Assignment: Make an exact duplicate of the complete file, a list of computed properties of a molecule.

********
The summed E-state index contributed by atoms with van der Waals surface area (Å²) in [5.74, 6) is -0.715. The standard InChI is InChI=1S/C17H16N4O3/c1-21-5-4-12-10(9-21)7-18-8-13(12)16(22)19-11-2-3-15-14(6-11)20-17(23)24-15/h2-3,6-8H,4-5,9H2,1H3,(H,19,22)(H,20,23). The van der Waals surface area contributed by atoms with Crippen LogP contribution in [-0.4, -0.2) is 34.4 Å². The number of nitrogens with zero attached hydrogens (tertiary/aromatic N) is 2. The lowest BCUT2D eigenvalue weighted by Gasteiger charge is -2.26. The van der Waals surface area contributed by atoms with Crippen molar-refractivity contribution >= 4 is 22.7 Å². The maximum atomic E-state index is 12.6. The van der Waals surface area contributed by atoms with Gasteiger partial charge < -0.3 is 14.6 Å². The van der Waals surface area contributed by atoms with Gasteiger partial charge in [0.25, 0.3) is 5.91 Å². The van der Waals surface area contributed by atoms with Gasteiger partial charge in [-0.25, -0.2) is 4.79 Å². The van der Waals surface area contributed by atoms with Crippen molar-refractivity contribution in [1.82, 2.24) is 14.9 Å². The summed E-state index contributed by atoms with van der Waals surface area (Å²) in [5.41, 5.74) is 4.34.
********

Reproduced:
The summed E-state index contributed by atoms with van der Waals surface area (Å²) in [5.74, 6) is -0.715. The standard InChI is InChI=1S/C17H16N4O3/c1-21-5-4-12-10(9-21)7-18-8-13(12)16(22)19-11-2-3-15-14(6-11)20-17(23)24-15/h2-3,6-8H,4-5,9H2,1H3,(H,19,22)(H,20,23). The van der Waals surface area contributed by atoms with Crippen LogP contribution in [-0.4, -0.2) is 34.4 Å². The number of nitrogens with zero attached hydrogens (tertiary/aromatic N) is 2. The lowest BCUT2D eigenvalue weighted by Gasteiger charge is -2.26. The van der Waals surface area contributed by atoms with Crippen molar-refractivity contribution >= 4 is 22.7 Å². The maximum atomic E-state index is 12.6. The van der Waals surface area contributed by atoms with Gasteiger partial charge < -0.3 is 14.6 Å². The van der Waals surface area contributed by atoms with Gasteiger partial charge in [0.25, 0.3) is 5.91 Å². The van der Waals surface area contributed by atoms with Gasteiger partial charge in [-0.25, -0.2) is 4.79 Å². The van der Waals surface area contributed by atoms with Crippen molar-refractivity contribution in [1.82, 2.24) is 14.9 Å². The summed E-state index contributed by atoms with van der Waals surface area (Å²) in [5.41, 5.74) is 4.34.